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The Sport That Changed Me: Congressman Adam Schiff And The Sports Trifecta

“Going through the training … gives [us] a sense of empowerment”

Three weeks after the election, Adam Schiff—the eight-term U.S. representative for California’s 28th district, who also serves as ranking member on the House Intelligence Committee—described life as “like emerging from a bad dream.” As the high-ranking Democrat prepares to take on President-elect Trump’s Republican-controlled Congress, Schiff spoke to GOOD Sports about how exercise will help in the House; why he got into triathlons in his 50s (he was the only member of Congress to compete in 2010’s inaugural Nation’s Triathlon around the National Mall); and the similarities between endurance racing and politics. The following are his words, as told to Tosten Burks.



California Congressman Adam Schiff.

I always wanted to do a triathlon. I used to run a fair amount and then my knees started bothering me. I started doing cycling, and cross-training really helped. It helped allow me to run again. Around that time my chief of staff asked if I had any interest in doing the D.C. triathlon because he was thinking about doing it. I said, ‘You know, I really would.’

The hardest thing was to get back into swimming condition—because I had been a swimmer in middle school and high school, but hadn’t really done any distance swimming since then. It’s very hard to find the time to train generally in Congress, but to find a pool and do the water workouts is particularly challenging.

It was a great way to see D.C. I’d certainly driven over the Potomac River, over many of its bridges over the years. I’ve taken a boat right down the river. But there’s nothing quite like being in the river itself to give you a neat perspective on Washington and monuments and just the city itself.

The swim, in particular, even though I don’t like the swim training very much, which I find tedious, the swim portion of the race is the most fun portion of the race. It’s just mayhem in the water. It’s an adventure. You have your adrenaline going and the water’s churning and you gotta avoid getting kicked by people. You’re trying to keep your bearings and you’re trying to slow your heart rate and calm yourself so you’re not going out faster and harder than you should. I enjoyed that triathlon enough to want to do several more after that. It’s just a great experience. It’s a real adventure.

People want to feel empowered to do something about an issue. Maybe they lost a loved one to a disease and they want to make a sacrifice of themselves. They want to be involved, and going through the training, going through the hardship sometimes of running a marathon, or going on a really long bike ride, gives them a sense of empowerment.

It gives them a sense that they’re doing something to honor a lost loved one, or to help someone else suffering from a disease. It’s a way to bond with other people that are going though the same thing. It’s a way to get involved with your whole family.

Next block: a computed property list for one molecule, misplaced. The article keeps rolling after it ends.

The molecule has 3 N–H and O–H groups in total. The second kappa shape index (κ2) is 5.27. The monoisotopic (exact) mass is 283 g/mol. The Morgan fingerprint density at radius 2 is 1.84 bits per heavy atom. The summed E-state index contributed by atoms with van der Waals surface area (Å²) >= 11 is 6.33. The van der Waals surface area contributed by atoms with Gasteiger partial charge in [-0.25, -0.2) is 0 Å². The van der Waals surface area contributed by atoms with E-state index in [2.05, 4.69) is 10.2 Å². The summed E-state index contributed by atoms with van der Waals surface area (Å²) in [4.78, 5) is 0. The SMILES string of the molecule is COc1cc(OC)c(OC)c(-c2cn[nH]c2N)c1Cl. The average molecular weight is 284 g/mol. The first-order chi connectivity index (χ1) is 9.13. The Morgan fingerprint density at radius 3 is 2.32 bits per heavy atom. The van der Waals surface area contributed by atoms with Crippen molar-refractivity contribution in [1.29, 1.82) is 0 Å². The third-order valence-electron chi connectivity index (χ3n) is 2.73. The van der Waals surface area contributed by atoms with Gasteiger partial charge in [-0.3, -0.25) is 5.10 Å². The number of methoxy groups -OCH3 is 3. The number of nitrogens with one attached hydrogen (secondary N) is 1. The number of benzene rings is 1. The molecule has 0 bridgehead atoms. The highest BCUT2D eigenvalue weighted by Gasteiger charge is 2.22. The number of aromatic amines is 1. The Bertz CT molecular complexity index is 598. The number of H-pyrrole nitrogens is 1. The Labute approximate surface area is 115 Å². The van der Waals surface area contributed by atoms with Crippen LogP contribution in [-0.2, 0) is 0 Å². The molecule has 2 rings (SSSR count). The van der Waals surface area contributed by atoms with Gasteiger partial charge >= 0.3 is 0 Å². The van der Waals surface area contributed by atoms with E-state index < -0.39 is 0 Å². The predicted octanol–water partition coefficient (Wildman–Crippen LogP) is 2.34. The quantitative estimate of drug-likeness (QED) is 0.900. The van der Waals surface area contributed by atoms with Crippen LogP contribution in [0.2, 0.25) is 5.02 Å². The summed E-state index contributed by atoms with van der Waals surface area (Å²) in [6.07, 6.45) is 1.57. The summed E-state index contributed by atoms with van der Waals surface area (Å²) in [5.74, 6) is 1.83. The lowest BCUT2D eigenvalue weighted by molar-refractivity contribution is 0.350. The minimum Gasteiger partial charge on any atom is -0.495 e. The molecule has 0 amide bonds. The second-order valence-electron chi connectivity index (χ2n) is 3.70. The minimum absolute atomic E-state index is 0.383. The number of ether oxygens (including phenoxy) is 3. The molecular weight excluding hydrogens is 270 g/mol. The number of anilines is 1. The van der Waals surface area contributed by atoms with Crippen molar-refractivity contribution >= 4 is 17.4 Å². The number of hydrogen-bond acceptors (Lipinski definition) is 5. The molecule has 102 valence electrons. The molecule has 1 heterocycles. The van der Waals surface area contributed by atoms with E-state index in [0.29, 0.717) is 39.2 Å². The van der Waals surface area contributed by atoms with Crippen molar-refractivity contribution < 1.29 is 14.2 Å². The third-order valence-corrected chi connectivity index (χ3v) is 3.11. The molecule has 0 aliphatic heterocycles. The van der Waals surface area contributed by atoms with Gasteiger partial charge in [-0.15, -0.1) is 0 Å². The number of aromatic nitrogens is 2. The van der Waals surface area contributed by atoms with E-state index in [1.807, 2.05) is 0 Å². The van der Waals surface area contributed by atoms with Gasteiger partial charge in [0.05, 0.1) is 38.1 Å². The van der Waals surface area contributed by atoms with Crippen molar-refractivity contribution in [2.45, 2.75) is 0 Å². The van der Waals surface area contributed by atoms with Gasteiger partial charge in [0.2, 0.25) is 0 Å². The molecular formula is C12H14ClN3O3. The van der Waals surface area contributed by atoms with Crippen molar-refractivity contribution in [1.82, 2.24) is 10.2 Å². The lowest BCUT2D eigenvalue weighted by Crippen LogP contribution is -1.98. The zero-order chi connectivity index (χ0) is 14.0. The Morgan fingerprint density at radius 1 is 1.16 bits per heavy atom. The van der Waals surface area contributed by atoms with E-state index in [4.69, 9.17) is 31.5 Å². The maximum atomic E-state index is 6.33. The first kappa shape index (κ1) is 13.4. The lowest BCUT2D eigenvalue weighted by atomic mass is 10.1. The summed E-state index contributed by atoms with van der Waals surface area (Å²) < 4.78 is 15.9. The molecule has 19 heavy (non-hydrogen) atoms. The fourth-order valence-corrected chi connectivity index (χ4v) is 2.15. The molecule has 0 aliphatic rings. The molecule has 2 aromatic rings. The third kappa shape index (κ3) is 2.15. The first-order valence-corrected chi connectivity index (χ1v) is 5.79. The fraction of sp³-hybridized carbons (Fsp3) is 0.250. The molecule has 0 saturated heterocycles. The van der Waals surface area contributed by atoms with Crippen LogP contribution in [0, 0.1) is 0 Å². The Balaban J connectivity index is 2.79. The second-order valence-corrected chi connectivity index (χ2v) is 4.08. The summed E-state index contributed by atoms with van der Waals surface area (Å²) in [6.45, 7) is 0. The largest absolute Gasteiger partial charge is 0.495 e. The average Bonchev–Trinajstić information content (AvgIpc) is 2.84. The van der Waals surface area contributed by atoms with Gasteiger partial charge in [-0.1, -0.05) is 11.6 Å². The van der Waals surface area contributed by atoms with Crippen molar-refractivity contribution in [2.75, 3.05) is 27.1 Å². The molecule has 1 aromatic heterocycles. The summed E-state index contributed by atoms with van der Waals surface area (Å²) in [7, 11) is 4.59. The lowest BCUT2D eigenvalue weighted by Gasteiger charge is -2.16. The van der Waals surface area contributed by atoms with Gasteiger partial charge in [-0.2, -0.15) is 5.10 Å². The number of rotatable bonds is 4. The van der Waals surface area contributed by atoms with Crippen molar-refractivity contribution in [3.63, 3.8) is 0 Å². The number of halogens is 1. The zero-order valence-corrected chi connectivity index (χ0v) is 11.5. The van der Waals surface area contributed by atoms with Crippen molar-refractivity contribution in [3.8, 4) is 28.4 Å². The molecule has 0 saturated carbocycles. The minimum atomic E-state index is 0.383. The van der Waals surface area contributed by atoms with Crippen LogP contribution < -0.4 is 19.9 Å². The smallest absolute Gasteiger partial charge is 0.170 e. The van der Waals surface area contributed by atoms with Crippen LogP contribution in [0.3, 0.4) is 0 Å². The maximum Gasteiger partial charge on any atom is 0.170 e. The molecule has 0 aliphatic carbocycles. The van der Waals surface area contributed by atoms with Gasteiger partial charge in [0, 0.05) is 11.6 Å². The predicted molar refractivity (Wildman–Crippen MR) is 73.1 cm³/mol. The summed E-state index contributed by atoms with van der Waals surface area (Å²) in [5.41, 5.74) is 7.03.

I work out at my local gym in Burbank, and it’s rare for me to go to the gym without being engaged by constituents as I’m working out. It’s a nice way for me to stay in contact with people that’s not the same as having office hours, where it’s a much more formal setting. I think people appreciate seeing their representative working out in their gym and the accessibility of their representative. There’s kind of a workout culture and people like to know you’re part of it. I do think it helps me connect with constituents.

I was at an event recently where one of the speakers was someone that I met during the Malibu triathlon. We were commenting on how much we enjoyed it. There’s an innate connection when you are in an event like that with other people who participated.

Rep. Schiff on National Bike to Work Day.


My wife is a real tennis player and plays almost every day. We met on a tennis court in Marina del Rey in 1990. We had a mutual friend that arranged some doubles tennis. My wife’s name is Eve. I think he was just looking for the right audience for some Adam and Eve jokes.

She played for most of her youth and up until we started having kids. Like many people, she kind of lost contact with the sport for quite a while, and then picked it up again probably six years ago. She’s great. She’s a good role model for me because she’s out there working out every day.

I’m going to need the outlet more than ever (under the Trump administration). It’s been rough. There’s nothing better to really reduce stress, clear your head. I’m a big believer in sound body, sound mind. I always feel better when I’m working out. I think it helps me do my job better in many ways.

Sports
Center for American Progress Action Fund

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